Dr. Daniel Hale Williams (1856-1931), an African-American doctor, performed the first successful heart surgery — at Provident Hospital, the first black hospital in the U.S., which he founded.
On July 10, 1893, Williams operated on James Cornish, who was brought to the hospital with a knife wound to the heart. Williams opened the man’s chest and repaired a tear in the heart lining, saving him.
With the help of community leaders, Williams founded Provident Hospital and Nursing Training School in Chicago in 1891. It was initially at 29th and Dearborn and moved to 426 E. 51st Pl. in the 1930s. A new facility was built next door in 1982. It is now part of Cook County Health and Hospitals System.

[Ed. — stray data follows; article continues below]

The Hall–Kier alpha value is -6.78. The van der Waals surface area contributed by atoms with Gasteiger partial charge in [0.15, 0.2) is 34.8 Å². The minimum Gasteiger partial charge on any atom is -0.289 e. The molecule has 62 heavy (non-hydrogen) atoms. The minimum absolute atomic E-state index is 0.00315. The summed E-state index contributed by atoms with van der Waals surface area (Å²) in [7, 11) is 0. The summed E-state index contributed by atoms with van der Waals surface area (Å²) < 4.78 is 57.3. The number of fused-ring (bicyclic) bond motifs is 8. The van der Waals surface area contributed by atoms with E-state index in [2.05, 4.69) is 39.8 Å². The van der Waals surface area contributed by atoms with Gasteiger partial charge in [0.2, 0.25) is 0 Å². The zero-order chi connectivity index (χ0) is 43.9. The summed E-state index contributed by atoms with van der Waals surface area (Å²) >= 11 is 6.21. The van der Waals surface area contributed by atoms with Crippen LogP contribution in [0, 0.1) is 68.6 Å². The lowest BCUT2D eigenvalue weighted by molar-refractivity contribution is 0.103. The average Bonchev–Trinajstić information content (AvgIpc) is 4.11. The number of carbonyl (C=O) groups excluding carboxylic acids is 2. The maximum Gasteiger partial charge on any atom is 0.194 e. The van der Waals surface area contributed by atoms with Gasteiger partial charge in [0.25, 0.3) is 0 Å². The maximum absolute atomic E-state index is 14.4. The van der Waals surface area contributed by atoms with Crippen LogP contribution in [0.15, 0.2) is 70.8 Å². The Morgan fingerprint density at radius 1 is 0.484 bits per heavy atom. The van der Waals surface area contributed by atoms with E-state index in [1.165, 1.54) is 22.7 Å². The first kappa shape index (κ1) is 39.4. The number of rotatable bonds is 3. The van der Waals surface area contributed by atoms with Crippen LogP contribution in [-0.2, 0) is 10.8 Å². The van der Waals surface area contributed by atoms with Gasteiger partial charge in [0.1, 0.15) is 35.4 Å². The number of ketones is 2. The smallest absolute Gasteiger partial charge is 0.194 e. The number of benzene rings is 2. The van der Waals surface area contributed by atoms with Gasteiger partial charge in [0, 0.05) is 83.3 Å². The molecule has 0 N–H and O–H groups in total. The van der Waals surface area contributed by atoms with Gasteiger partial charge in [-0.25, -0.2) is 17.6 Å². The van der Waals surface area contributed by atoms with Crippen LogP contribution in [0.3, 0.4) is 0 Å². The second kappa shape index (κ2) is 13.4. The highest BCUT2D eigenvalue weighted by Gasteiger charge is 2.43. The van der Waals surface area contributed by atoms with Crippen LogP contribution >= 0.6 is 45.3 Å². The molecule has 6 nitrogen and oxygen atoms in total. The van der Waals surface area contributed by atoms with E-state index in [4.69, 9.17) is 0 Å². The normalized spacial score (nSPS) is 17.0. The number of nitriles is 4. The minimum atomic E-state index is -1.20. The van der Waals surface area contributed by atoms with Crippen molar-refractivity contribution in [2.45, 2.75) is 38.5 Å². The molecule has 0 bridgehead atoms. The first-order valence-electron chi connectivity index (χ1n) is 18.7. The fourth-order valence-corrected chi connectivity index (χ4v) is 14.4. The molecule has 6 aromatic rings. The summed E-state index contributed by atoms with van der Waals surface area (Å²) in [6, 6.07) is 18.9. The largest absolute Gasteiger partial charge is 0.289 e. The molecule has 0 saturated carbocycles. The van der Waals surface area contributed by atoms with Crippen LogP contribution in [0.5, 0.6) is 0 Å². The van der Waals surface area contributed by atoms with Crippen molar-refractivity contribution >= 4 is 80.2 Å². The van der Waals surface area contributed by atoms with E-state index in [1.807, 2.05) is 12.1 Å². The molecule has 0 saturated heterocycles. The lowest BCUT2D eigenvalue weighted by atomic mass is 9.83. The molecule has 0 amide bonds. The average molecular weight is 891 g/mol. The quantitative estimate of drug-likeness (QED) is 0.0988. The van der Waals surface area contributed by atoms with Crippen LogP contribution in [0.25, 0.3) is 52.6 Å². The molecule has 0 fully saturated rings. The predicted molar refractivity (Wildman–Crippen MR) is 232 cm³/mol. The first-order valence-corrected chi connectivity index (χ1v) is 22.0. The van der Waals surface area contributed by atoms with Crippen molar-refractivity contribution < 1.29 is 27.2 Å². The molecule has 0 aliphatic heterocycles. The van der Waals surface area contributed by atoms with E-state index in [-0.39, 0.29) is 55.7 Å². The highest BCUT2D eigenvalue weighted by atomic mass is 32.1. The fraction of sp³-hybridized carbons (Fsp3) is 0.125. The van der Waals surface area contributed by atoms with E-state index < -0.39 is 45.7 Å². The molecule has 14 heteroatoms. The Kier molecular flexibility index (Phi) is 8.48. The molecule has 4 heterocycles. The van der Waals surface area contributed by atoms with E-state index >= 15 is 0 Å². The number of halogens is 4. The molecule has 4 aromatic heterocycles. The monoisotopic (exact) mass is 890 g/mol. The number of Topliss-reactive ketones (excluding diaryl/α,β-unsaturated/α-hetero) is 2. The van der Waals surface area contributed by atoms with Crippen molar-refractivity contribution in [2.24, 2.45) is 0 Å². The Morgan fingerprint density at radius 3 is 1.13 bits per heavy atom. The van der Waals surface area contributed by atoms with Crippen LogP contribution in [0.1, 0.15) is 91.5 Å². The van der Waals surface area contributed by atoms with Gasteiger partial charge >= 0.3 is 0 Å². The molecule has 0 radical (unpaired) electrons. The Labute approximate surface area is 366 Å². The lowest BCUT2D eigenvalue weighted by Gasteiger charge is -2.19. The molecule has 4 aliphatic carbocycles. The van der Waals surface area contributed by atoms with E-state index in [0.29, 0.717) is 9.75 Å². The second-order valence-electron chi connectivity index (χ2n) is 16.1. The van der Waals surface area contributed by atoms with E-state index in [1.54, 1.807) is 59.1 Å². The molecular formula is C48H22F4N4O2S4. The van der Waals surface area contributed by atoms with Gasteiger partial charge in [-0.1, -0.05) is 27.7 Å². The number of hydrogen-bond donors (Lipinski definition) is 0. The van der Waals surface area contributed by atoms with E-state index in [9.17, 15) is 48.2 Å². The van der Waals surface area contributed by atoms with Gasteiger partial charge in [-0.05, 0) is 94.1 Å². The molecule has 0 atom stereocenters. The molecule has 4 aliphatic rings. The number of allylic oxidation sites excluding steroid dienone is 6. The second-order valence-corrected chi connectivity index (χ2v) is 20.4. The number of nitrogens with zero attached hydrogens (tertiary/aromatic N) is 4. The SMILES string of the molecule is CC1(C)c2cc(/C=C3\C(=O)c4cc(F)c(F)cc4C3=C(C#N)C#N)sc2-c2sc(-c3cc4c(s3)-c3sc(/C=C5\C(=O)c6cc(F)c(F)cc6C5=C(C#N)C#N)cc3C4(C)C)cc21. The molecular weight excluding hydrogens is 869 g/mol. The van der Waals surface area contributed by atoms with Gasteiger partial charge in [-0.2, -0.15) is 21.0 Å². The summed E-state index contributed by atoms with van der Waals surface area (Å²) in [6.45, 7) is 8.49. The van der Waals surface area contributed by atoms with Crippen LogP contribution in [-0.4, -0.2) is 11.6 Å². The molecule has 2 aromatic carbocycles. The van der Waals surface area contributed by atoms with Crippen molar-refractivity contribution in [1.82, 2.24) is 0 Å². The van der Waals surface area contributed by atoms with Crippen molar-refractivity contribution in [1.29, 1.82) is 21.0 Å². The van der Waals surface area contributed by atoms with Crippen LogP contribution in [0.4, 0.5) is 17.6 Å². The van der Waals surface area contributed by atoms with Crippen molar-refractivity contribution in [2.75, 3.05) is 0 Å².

Williams, a Pennsylvania native, was trained at Chicago Medical School, which was affiliated with Northwestern University, earning his degree in 1883. He was the first black member of the American College of Surgeons.
He suffered a stroke in 1926, and then moved to Idlewild, Mich., where he lived in retirement until his death in 1931.